These days it seems that no college education is complete without a mountain of student loan debt.  College costs are rising faster than inflation and in a recession families have fewer resources to put towards the back breaking price of tuition, room, board, fees, and books.  Student loans are pitched as necessary, normal and a great investment. But only one of those things are true – student loans are unfortunately a normal part of our college and university landscape especially if you’re funding a college transfer.

But here are three reasons you, your family or your student shouldn’t be “normal”:

  1. Once you take them out you’re stuck with them.  Unlike most debts you can take out like a mortgage, car loan, or credit cards student loans are extremely difficult to get rid of during bankruptcy proceedings.  There’s also nothing associated with your student loan to foreclose on or repo. This often goes for cosigners too.
  2. They’re hardly “cheap money”.  With origination fees of 1%, 4% or more of your disbursements and interest rates at 6% or above, most student loans hardly qualify as inexpensive in the current economy.  Their interest rates (and interest typically accumulates as soon as the money is distributed) are higher than those for mortgages right now.
  3. They can encourage you to lose track of costs.  When the money going out for another semester’s bill doesn’t come directly from your pocket it can become easy to end up with a higher than intended student loan balance.  Experts recommend not taking out more loans than you can reasonably expect to pay for with your first year’s salary. But with tuition hitting $50,000 or more per year at some private colleges and graduates expecting less than that in salary it can be easy to blow recommendations out of the water.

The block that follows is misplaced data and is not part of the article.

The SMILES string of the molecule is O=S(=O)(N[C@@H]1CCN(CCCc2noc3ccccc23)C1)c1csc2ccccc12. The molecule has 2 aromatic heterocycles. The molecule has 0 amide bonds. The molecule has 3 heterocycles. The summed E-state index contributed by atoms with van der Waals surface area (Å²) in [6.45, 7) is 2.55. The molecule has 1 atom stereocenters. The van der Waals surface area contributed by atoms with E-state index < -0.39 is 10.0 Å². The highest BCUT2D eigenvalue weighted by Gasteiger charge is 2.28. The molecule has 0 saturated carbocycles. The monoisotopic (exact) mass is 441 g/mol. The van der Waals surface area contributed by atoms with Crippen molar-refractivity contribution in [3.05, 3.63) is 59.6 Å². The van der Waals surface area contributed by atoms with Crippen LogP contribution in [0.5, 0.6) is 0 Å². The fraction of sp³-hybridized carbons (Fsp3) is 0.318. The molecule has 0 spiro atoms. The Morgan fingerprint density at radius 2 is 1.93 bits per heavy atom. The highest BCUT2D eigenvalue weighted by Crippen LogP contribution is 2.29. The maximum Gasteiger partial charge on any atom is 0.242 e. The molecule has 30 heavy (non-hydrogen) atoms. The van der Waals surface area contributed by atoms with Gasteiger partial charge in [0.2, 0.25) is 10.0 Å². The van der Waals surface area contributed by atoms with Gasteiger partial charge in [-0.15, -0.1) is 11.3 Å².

So great, we’d all like to avoid student loans, but college is expensive, how can we do it?

 Here are five ways to reduce your usage of (or maybe even avoid entirely!) student loans for college:

  1. Pick a cheap school.  Not the most fun suggestion, I know, but your selection of college or university is the single biggest factor in the cost of your education and it is under your control.  Think about state schools, scholarship offers, financial aid packages and more. (Barb’s comment; I attended 3 state schools and received an excellent education at each one)
  2. Negotiate.  Did you know that you could do this?  My SO got a full tuition scholarship from one college and got another to match it.  The second college hadn’t offered any aid or scholarships to start with.  If you’re a high performing student or have significant financial need you can ask, very politely, if the school of your dreams can match a better offer you have on the table.
  3. Appy, apply, apply.  Not to schools, that gets expensive and excessive, but for scholarships, internships, financial aid and other opportunities like being a resident assistant (RA) to help defray your
    costs.  Getting scholarships can be even harder than getting into your top college so keep practicing.
  4. Get cheap textbooks.  Plan your course schedule ahead of time if possible so when students want to unload their books at the end of the semester you can snatch up books for your next semester’s
    classes.  You can also look online for used books and there are several useful aggregators that will comparison shop for you. These saved me hundreds of dollars with just one search. (Barb’s comment; Amazon.com has great affordable textbook options)
  5. K.I.S.S. – Keep it short smartie!  An extra year in school means 25% more in costs and even more in student loans.  Many scholarships will only cover your first four years.  So go in and get out!  Stay focused so college isn’t extended by failed courses, irrelevant minors, or leaves of absence.   Even better, if you can get AP credits to transfer in, take courses online or during breaks you might be able to graduate in three years for much less than the full four years.

In theory, there is no reason a student or their family has to take out student loans to pay for a college education and there are many reasons why they should try to avoid it. There is no substitute for planning ahead and saving, but there are many strategies you can take advantage of to keep the total tab low and prevent student loans from becoming an enormous burden.

Guest author; No Debt MBA writes about personal finance and education.  No Debt MBA has been accepted to a top 5 business school and is trying to graduate without taking out any student loans.

What are your suggestions for saving money while receiving a higher education?

image credit; Bill McCallen

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